Does Cranberry Juice Prevent UTIs?

For years, cranberries have been touted as a superfruit that can prevent and treat urinary tract infections (UTI).

Blog Snapshot:

  • Although cranberries contain powerful antioxidants, many people are asking if these berries are really that beneficial for urinary health.
  • In this blog, the team at Affiliated Urologists discusses whether or not cranberries, specifically cranberry juice, can prevent UTIs.

Cranberry juice and cranberry supplements have been believed by many to have properties that prevent and treat urinary tract infections. Although there is some merit to this claim, cranberry juices, and supplements on the market today may have little impact on the prevention or treatment of a UTI. This cranberry juice assertion originally stemmed from a study that found A-type proanthocyanidin (PAC), an active ingredient in cranberries, helped prevent bacteria from attaching to the bladder wall.

Although this finding remains true today, most cranberry juices, extracts, and supplements do not contain enough of this active ingredient to prevent or treat a UTI. In fact, the Cochrane Library, an organization that collects high-quality, independent health-related research, analyzed 24 studies that compared different cranberry products for urinary health. The review of these studies found cranberry products did not significantly reduce the occurrence of UTIs.

Moreover, because the U.S. Food and Drug Administration (FDA) does not regulate cranberry supplements, there may not be enough of the active ingredient in these products to prevent bacteria from adhering to the bladder wall. Fortunately, there are things you can do to prevent a UTI. Patients (women especially) should take precautions before, during and after sex to prevent a UTI. Those who partake in sexual intercourse frequently, have multiple partners or have a history of sexually transmitted diseases should use spermicides or a barrier contraceptive to reduce their risk of developing a UTI.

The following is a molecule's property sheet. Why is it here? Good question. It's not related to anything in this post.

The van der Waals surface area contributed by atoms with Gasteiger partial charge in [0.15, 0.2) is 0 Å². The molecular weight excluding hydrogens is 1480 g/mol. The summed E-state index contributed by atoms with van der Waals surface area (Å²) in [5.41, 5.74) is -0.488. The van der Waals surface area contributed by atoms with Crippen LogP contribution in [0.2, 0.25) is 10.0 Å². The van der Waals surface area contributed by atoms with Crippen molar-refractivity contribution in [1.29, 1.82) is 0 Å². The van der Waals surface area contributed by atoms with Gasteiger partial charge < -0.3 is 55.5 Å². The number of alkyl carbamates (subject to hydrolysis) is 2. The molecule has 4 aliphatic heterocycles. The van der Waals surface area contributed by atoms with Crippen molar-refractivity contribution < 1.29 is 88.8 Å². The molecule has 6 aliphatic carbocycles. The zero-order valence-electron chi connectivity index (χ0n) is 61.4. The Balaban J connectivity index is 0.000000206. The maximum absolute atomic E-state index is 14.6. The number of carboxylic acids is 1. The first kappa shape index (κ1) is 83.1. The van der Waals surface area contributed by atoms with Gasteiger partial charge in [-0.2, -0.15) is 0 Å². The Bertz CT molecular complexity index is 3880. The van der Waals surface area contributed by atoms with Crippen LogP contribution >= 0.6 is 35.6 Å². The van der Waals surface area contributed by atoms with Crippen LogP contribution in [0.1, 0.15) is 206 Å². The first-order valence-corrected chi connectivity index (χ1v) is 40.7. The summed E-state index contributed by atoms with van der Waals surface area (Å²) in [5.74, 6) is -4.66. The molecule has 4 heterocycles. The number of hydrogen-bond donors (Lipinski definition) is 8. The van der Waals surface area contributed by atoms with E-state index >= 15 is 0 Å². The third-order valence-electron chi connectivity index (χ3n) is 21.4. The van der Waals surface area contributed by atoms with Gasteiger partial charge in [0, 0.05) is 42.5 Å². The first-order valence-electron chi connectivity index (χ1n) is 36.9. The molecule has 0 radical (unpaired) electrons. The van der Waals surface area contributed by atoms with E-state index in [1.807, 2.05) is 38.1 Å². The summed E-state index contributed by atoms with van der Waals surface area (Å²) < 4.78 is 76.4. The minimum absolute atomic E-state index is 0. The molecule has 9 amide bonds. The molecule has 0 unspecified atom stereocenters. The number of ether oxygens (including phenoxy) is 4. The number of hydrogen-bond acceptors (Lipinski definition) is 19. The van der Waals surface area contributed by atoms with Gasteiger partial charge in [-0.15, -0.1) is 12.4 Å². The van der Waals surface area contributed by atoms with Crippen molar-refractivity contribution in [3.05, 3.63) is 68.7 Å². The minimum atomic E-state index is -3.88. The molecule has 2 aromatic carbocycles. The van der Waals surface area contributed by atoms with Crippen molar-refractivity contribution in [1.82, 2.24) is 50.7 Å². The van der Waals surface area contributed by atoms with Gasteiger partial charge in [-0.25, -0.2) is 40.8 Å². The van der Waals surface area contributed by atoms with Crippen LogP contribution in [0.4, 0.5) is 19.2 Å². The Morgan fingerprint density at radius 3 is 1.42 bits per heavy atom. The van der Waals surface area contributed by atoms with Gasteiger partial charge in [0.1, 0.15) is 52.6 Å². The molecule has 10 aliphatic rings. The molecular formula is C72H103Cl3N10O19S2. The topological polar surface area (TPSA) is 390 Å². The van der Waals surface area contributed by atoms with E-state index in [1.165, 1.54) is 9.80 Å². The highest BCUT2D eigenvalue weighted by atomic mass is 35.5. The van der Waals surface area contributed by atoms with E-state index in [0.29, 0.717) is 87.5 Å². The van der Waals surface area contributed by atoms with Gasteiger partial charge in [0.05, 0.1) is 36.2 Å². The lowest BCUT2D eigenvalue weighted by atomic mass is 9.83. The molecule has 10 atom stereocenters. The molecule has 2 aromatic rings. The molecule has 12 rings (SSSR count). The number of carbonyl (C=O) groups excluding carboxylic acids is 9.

Staying regular with your bowel movements will also help reduce the chance of a UTI. These infections can develop when bacteria from the rectum permeates the vagina, so it's important to avoid foods or situations that lead to constipation or diarrhea. If you suffer from recurrent UTIs, it’s important you call our office and schedule an appointment for treatment. Simple infections may be treated with oral antibiotics, but for those with severe of recurring infections; intravenous administration of antibiotics may be required.

Call one of our locations today to meet with an Affiliated Urologists physician! We will evaluate your patient history and symptoms before determining a treatment regimen. Call today!

Affiliated Urologists is an award-winning practice recognized both locally and nationally that has provided service to patients in Phoenix, Scottsdale, and surrounding communities in the Valley, for over 40 years. The physicians emphasize top-of-the-line comprehensive urological care and strive to deliver the highest outcomes for patient satisfaction. To make an appointment, call 602-264-0608 or visit for instructions on scheduling an appointment.

The advice and information contained in this article is for educational purposes only and is not intended to replace or counter a physician’s advice or judgment. Please always consult your physician before taking any advice learned here or in any other educational medical material.

New patients are always welcome.

Affiliated Urologists


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